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Following a brain surgery to treat her severe epilepsy, Karen Byrne seemed to be cured, but she soon noticed the actions of her left hand were entirely beyond her control. In fact, the hand seemed to have a mischievous emotional life all of its own. It turned out that the surgery, which split the nerve fibres connecting the two hemispheres of Byrne’s brain, had left her with a rare neurological condition known as Alien Hand Syndrome. Because each of her hands was now being controlled by an independently operating brain hemisphere, she was left with a bizarre power struggle on her hands. Using audio excerpted from NPR’s Invisibilia podcast, this short video uses expressive, playful animation to explore Byrne’s unusual experience of her own body.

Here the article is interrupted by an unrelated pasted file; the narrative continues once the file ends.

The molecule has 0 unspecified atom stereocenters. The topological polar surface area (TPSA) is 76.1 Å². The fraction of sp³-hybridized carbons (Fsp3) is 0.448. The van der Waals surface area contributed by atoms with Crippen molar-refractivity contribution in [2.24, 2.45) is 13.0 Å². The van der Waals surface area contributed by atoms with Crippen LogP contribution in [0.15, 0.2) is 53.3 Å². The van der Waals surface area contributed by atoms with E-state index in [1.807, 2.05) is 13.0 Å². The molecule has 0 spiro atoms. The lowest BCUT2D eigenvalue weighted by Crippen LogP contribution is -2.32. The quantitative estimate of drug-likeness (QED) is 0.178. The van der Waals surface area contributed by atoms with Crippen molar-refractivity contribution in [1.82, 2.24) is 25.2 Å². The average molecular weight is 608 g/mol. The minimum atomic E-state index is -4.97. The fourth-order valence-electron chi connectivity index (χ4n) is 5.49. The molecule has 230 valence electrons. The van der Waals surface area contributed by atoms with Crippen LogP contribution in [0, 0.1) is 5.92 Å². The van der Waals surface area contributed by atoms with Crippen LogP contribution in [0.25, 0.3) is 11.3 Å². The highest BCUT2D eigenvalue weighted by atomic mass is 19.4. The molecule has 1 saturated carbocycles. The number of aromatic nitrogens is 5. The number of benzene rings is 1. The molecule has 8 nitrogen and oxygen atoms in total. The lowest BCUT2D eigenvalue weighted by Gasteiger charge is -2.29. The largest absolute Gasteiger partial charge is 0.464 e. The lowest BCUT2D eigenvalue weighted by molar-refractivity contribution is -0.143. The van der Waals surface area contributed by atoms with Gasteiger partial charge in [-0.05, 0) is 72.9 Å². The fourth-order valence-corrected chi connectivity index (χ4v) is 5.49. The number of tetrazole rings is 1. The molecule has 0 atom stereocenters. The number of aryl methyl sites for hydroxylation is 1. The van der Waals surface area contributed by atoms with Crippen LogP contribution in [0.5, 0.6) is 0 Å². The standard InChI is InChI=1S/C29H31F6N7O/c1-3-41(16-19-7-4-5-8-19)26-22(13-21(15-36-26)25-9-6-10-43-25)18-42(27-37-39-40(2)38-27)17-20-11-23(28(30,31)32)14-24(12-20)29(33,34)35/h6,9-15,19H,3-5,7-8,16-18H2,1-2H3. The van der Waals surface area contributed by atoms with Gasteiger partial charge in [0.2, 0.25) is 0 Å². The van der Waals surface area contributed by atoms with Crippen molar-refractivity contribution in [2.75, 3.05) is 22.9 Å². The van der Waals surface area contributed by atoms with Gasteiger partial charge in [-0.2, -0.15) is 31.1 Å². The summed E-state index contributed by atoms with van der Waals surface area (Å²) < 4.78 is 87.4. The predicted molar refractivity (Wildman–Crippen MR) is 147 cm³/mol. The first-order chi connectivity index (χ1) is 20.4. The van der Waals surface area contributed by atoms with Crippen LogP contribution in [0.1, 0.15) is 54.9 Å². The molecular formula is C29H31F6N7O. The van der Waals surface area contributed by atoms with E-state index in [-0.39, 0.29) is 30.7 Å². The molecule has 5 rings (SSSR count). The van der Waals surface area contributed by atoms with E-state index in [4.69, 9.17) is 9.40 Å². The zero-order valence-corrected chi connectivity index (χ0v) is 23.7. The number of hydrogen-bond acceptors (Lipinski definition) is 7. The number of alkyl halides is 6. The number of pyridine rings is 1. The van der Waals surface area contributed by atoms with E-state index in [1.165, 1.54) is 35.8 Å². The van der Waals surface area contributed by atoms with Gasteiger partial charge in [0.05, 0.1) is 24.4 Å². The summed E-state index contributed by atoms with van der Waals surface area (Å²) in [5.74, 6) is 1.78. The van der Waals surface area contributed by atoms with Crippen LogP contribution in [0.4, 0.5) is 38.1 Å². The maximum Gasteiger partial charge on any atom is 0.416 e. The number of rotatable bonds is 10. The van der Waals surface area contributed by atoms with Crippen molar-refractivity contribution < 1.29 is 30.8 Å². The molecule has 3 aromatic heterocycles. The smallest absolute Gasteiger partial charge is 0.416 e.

Water, salt and music form a mesmerising visualisation of sound waves
Sex and sexuality
What does the Dutch model of comprehensive, ‘shame-free’ sex-ed look like?
Film and visual culture
A Palme d’Or-winning animation toys with the way our eyes perceive light
How a self-taught autistic artist mines creativity from life’s endless variations
Nature and landscape
An afternoon with hobbyist diamond miners in Arkansas is a thing of rare beauty
What can a Kurosawa classic tell us about reality, knowledge and truth?
Witness the majesty of moths taking flight at 6,000 frames per second
Jocelyn Bell discovered pulsars. The Nobel Prize went to her supervisor
In this 1975 lecture, the maglev train’s inventor deconstructs his ingenious design